But that was not to be. The only approval vote at the meeting was to recommend the $84.1 million 2018-19 school budget, minus any mention of the $4.8 million in reserve funds the board plans to use for athletic facilities to supplement bond proceeds, and send that plan on to the County Commission.
Some opponents of the 1,700-student “mega school” in the audience of almost 60 said during public comments they knew what they said would make no difference and the board would go ahead and approve the bid, which would be a milestone in the six years of public input, debate and money wrangling about the new high school — already under site preparation — and the new Sullivan East Middle School already under construction.
So the audience cheered and clapped when the board voted 4-3 to table the bid vote on a motion by board member and school foe Mark Ireson of Colonial Heights. Ireson said he didn’t have time to review documents handed to him as he walked into the meeting.
The board voted to consider the bid again on Aug. 1, a day before the Aug. 2 election in which three seats on the seven-member board are on the county general election ballot.
After the meeting, Hughes said that’s also a day he will be working out of town and may be unavailable to attend electronically, which is allowed under Tennessee law.
The votes to table came from Ireson, motion seconder Jane Thomas of Bluff City, Dan Wells of the Lynn Garden area and Matthew Spivey of Kingsport. Those against tabling were Hughes of Bluff City, Vice Chairman Randall Jones of Indian Springs and Jerry Greene of Bristol.
In non-partisan races, Hughes in District 4 faces a challenge from Derrick Paduch of Piney Flats, while Wells of District 2 faces a challenge from Paul Robinson of Bloomingdale, one of 12 people who spoke out against the school in public comment. The school drew no public voices of support. Greene, of District 6, is not seeking re-election, but former teachers Randall Gilmore of Bristol and Gee Gee Hillman of Blountville are running.
WHY AUG. 1?
Ireson said he would be gone to Wisconsin from this coming Tuesday through July 31, and he suggested a called meeting date of Aug. 1, although Spivey questioned that as a move “just to stop the project.” Before the vote, Jones and Spivey said much of the information in the 80-page packet, about 60 pages of it, was the boilerplate bid information the board previously approved, but Ireson said he wanted more time to look at the other 20 pages. After the vote, Spivey suggested this coming Monday, and Spivey said today (Friday) would be fine, but board attorney Pat Hull pointed out that did not allow enough time for public notice for a meeting. Jones said he would be unavailable Monday, anyway.
However, nobody mentioned the option of adjourning the meeting until today, which would have made a second called meeting and public notice unnecessary.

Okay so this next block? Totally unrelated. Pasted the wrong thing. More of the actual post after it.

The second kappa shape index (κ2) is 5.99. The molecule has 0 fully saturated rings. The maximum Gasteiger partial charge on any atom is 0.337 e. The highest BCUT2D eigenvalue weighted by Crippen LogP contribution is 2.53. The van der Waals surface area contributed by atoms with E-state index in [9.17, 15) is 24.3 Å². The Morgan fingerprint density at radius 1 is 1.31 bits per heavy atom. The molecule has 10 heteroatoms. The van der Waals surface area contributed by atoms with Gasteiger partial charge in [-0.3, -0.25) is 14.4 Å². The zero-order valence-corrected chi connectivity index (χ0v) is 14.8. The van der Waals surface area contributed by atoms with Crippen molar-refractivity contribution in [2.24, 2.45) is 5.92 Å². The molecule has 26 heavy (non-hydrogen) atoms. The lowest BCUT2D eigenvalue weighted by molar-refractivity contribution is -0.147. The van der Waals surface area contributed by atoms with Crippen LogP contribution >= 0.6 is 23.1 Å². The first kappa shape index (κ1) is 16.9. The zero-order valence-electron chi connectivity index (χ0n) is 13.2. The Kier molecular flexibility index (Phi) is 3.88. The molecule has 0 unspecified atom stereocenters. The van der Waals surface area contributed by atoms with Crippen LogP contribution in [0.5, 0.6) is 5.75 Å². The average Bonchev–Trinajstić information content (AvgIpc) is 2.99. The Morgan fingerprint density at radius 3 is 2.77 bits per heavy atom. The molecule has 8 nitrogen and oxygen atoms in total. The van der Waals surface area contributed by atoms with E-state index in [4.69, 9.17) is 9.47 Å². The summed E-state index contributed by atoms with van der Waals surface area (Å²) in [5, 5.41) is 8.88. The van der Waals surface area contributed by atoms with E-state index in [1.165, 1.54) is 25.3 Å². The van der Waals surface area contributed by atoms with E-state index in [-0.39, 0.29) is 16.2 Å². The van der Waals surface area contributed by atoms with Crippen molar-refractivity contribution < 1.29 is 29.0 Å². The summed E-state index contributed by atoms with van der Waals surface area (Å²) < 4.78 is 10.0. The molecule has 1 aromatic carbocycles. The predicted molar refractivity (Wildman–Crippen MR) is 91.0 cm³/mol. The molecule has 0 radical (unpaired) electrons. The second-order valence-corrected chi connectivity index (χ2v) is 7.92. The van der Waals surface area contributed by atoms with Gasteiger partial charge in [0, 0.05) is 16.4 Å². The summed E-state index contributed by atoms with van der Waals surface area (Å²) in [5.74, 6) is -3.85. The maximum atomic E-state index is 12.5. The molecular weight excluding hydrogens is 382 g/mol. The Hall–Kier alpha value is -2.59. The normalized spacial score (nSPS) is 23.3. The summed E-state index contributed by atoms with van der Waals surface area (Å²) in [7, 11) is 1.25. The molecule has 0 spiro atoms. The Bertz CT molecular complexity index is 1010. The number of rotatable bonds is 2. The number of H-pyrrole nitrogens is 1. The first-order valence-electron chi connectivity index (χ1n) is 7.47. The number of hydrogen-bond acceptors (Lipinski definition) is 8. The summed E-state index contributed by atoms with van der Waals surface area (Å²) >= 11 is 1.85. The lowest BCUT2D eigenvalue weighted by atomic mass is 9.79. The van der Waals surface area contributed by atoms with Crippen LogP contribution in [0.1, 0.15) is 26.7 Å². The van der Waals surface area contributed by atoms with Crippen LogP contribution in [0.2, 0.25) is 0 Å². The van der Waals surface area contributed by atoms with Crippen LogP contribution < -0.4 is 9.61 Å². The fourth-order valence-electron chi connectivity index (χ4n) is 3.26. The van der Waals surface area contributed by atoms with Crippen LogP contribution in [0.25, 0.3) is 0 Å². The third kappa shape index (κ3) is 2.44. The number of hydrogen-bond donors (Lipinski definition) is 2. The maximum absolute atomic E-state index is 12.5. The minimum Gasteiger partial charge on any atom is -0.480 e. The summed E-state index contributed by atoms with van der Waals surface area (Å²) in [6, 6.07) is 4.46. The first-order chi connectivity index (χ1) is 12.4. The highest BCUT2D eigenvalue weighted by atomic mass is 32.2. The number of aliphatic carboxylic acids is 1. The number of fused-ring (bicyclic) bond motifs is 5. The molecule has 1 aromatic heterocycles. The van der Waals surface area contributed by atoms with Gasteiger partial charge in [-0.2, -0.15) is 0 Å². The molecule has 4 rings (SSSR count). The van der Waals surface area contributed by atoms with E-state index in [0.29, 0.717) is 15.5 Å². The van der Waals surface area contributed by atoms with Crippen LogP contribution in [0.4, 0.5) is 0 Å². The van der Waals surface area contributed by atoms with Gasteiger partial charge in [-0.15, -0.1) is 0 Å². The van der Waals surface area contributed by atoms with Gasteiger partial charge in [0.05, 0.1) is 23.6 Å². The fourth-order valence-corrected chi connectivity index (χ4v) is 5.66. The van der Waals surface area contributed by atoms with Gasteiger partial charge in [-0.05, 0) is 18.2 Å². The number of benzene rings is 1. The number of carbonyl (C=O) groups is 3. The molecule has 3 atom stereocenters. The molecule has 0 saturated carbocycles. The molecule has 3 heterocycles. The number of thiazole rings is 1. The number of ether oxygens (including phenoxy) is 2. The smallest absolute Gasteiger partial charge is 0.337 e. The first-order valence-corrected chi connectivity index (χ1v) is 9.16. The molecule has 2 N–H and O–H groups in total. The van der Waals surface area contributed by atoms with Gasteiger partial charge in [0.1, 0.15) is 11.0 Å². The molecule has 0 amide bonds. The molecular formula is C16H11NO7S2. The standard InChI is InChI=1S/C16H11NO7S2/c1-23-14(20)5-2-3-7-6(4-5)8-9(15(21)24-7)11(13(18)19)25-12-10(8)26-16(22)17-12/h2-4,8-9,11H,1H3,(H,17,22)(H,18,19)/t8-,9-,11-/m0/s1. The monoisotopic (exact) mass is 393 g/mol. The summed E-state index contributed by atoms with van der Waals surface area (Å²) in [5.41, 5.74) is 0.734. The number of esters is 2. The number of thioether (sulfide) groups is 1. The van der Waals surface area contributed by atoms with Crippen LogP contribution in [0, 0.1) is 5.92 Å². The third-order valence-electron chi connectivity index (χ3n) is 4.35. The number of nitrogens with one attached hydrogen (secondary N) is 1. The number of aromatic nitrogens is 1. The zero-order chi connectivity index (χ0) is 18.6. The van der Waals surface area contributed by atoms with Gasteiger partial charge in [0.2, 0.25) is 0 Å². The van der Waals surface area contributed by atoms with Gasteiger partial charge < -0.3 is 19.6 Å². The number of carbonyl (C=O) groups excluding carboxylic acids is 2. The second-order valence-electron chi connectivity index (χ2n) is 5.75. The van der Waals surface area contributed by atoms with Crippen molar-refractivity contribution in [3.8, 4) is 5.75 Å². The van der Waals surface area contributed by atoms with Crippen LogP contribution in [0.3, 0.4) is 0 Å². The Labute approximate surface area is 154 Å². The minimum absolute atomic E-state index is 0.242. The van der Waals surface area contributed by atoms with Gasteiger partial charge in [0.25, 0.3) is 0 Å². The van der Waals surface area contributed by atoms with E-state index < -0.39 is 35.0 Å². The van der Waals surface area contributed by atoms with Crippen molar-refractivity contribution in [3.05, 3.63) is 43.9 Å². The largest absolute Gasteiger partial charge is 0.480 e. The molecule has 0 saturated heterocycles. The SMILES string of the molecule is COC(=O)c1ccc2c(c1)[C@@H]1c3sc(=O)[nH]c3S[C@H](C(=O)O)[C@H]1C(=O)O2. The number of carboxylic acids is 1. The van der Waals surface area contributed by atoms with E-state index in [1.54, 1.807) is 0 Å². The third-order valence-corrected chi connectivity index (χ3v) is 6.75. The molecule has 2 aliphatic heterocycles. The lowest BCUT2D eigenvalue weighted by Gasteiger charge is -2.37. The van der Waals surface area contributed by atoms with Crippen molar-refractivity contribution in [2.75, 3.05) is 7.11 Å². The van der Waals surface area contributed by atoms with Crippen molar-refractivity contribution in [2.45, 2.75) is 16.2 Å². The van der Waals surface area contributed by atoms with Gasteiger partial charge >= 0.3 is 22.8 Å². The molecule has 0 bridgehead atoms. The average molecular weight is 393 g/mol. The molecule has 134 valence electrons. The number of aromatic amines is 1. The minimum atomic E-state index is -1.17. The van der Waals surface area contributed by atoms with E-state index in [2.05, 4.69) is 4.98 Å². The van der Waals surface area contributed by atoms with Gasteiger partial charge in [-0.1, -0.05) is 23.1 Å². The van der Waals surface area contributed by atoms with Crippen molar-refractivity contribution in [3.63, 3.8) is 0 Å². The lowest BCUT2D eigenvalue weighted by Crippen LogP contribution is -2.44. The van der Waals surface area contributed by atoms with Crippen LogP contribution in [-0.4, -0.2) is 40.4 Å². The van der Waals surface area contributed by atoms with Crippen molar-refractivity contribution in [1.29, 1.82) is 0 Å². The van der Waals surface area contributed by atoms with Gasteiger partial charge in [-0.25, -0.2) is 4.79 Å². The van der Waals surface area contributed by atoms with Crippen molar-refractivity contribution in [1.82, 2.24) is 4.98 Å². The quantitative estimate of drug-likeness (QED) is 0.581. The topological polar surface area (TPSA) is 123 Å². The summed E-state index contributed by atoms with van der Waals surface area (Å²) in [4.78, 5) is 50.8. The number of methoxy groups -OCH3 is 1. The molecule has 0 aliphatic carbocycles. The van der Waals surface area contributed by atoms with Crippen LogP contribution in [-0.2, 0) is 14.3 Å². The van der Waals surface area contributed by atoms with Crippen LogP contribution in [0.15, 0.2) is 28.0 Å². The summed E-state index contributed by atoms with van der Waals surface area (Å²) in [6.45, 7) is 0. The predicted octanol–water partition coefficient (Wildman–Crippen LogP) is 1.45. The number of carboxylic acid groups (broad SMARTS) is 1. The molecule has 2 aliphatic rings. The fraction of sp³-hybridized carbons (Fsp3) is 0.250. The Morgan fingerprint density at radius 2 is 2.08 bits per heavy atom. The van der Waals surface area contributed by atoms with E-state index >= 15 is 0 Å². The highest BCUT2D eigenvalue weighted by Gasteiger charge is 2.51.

Business Manager Ingrid DeLoach and Director of Schools Evelyn Rafalowski said the bid, received on July 5, was good for 30 days.
Also for time considerations, the board decided to go ahead with budget approval in a 7-0 vote after DeLoach told members the school budget was the only one not submitted to the County Commission and that the $4.8 million from fund balance could come later.
WHAT DID COMMENTERS SAY?
The board voted the same 4-3 split to allow public comment, normally not allowed at called meetings. Many complained about the danger of travel on Interstate 81 and lack of a good road off it into the campus, including a potential road the County Commission recently voted not to fund. Here are other things some said:
— Jean Peavler of Bloomingdale: “Bloomingdale’s going to turn into a community of riffraff if we don’t stop this.” Plans are for Sullivan North to close as a county middle and high school when West Ridge opens in 2020, leaving Ketron Elementary as the only county school in Bloomingdale. North already has been sold to Kingsport for $20 million for use as a city middle school starting in 2021. The new school also would house current South zone students and most from Central, with some shifted to East, the only other county high school as of 2020.
— Cristy Frazier of Colonial Heights: “We’re not ignorant” and know Kingsport officials want the school so state Route 357, or Airport Parkway Extension north, toward U.S. Highway 11-W will become a reality. “That’s what the city of Kingsport wants. That’s what the Kingsport Chamber wants. That’s what Eastman (Chemical Co.) wants. It’s for the infrastructure.”
— School board candidate Robinson: “Let the new board that comes in, let them take care of it.”
— Sports journalist Steve Wilmoth of Kingsport: “My fear is we’re fast-tracking the school and we don’t have enough money to do it the right way.”
— Danny Collier said a new high school is needed but not at the chosen location, adding that the system should spend the extra money on artificial football turf in an area where “God, guns and football” rule.
— Former school board member and Republican County Commission candidate Todd Broughton of Bloomingdale said he fears too many corners will be cut at the career technical education-focused high school — like during the renovation of Ketron Middle into Ketron Elementary. “Ketron was supposed to be a STEM (science, technology, engineering and math) school. It’s not. It was supposed to have a talking wall. It doesn’t.”
— Independent county mayoral candidate and former NFL star Gerald Sensabaugh of Kingsport said: “Nobody is happy with the process this new school is taking on,” lamenting “improper planning” and saying parents instead would send their students to high schools in Kingsport, Scott County and Hawkins County. Other speakers mentioned homeschooling as an option.